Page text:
Education efforts towards patients' knowledge and attitudes regarding clinical research: a mixed methods pilot study




Poster session 1


Sunday 16 September 2018 - 12:30 to 14:00

All authors in correct order:

Liang N1, Li ZH2, Liu JP1
1 Centre for Evidence-Based Chinese Medicine, Beijing University of Chinese Medicine, China
2 The Second Hospital of Shandong University, China
Presenting author and contact person

Presenting author:

Ning Liang

Contact person:

Abstract text
Background and objective:
Patients' knowledge and attitudes regarding clinical research may affect study recruitment and adherence. Efforts to enhance patients' understanding and to learn about their concerns around involvement in clinical research are necessary.

We recruited patients with diabetes from six tertiary hospitals in Beijing and Jinan, and randomised them into education or no intervention groups. Trained researchers educated the patients on clinical research including definitions, methods, ethical issues, benefits and risks, and patients' rights for 90 minutes, and conducted a semi-structured interview with patients post-education. We compared patients' knowledge and attitudes between groups.

We randomised 258 inpatients. There was no significant difference between the education and control group in age, sex, education, and job type at baseline (Table 1). For 19 items that assessed the concepts of understanding and attitudes towards participation, the proportion of patients with sound knowledge and concerns was significantly higher in the education group (Table 2) (P < 0.05). After education, almost all patients recognized the value of clinical research and would participate for the benefits of health improvement and scientific contribution. There were some concerns about safety, psychological pressure, amount of time needed and privacy disclosure. Patients expected more information on the benefits and risks, to have staff to answer relevant questions from patients and to receive financial subsidy. Fifty-seven per cent of the patients preferred hospital-based research where well-equipped medical facilities were guaranteed and communication and encouragement between patients was better; 23% wanted to participate in clinical research at home to save time and interfere less with daily treatment and life.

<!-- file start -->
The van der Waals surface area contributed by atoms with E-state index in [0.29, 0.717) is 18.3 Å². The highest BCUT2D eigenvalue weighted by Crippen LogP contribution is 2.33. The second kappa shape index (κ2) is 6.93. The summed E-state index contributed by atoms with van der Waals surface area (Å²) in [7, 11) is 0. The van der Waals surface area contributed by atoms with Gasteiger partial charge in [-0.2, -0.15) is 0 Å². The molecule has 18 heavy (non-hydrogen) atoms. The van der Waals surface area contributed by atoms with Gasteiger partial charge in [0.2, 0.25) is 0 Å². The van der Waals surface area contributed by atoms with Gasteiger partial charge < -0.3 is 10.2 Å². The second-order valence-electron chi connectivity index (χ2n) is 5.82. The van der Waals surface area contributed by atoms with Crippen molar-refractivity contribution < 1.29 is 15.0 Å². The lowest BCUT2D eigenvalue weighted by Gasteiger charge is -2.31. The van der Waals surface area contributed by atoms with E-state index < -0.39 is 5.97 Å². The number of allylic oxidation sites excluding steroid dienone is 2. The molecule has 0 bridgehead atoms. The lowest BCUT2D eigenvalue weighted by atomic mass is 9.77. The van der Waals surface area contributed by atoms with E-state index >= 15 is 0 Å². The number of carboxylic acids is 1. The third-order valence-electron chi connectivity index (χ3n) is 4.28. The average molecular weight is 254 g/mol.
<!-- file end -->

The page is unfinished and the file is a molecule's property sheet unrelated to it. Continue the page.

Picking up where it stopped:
Education significantly increased patients' understanding of clinical research concepts and they were more willing to participate with a positive attitude. There are, however, concerns about risks, time, privacy and psychological pressure. We recommend additional education efforts around clinical research concepts in the future to increase informed consent and adherence in clinical studies.

Patient involvement:
This research is about education efforts to promote patients' understanding of clinical research and we examined patients' views about participating in research.


Relevance to patients and consumers: 

Clinical research must involve the participation of human subjects. Patients' knowledge and attitude regarding their involvement in clinical research is crucial and would enhance recruitment efforts, the trust between patients and researchers, and the adherence. This research describes the education efforts to enhance patients' understanding about clinical research concepts, as well as collects their concerns about participating in clinical research which could be considered in future to promote the patients recruitment and adherence in clinical research.